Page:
Previous research has shown that lacking Vitamin D leads to a higher concentration of fat at the expense of muscle and that if you lack calcium, the body’s great regulator “the hypothalamus” will not shut down your appetite. New research adds to the evidence supporting a role for a leaner-trimmer body by showing that increasing intakes of calcium and higher blood levels of vitamin D may boost weight loss according to the findings from a two-year clinical trial. Average calcium intakes of 580 milligrams per day and blood levels of vitamin D of 30.2 nanograms per milliliter were associated with 5.3 kg weight loss over the two years of intervention, according to the findings.
Scientists from Oxford University said their two-year clinical trial was the largest to date into the effect of B vitamins on "mild cognitive impair-ment" - a major risk factor for Alzheimer's disease and other forms of dementia. Experts commenting on the findings said they were important and called for larger, longer full-scale clinical trials to see if the safety and effectiveness of B vitamins in the prevention of neurodegenerative conditions could be confirmed. "This is a very dramatic and striking result.
In middle aged and older subjects, daily supplementation with the polyphenol Quercetin was associated with fewer sick days related to upper respiratory tract infections (URTI) and a reduction in the severity of infections, according to findings published in the journal Pharmacological Research. The researchers were led by Professor David C. Nieman at Appalachian State University.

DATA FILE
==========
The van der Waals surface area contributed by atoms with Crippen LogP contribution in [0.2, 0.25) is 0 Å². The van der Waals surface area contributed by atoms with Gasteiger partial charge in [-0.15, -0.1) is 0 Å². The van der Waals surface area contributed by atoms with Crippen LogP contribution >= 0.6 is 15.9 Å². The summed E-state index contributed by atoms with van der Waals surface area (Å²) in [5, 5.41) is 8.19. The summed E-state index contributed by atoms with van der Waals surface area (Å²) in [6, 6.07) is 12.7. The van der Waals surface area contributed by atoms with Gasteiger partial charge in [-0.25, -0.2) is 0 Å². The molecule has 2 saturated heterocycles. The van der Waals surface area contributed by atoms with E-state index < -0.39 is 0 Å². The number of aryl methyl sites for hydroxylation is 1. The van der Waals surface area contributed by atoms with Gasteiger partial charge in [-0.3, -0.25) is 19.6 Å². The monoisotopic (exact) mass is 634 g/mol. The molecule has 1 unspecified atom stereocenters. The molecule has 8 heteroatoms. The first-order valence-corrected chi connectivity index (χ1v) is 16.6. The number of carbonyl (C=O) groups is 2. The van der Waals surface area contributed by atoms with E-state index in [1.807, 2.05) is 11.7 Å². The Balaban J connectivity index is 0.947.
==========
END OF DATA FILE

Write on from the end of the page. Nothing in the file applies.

Whey protein may offer a dietary approach to reducing blood pressure in people at risk of hypertension, suggests a new study. 70 Young adults in the early stages of developing high blood pressure (hypertension) experienced significant decreases in both systolic blood pressure (the upper figure in a blood pressure reading) of 8 points and a drop in diastolic blood pressure of 8.6 points following six weeks of drinking a whey-rich beverage every day, according to the findings. Effects were observed whether the subjects consumed hydrolyzed or non-hydrolyzed whey beverages, leading the researchers to propose that the benefits were due to a factor other than the presence of antihypertensive peptides produced during hydrolysis.
Omega-3 fatty acids such as those found in fish oils may reduce inflammation by acting on a receptor found in fat tissue and also found on inflammatory immune cells called macrophages. Omega-3 fatty acids have been long associated with anti-inflammatory effects. Fish oils couple with receptors on a protein known as GPR120.
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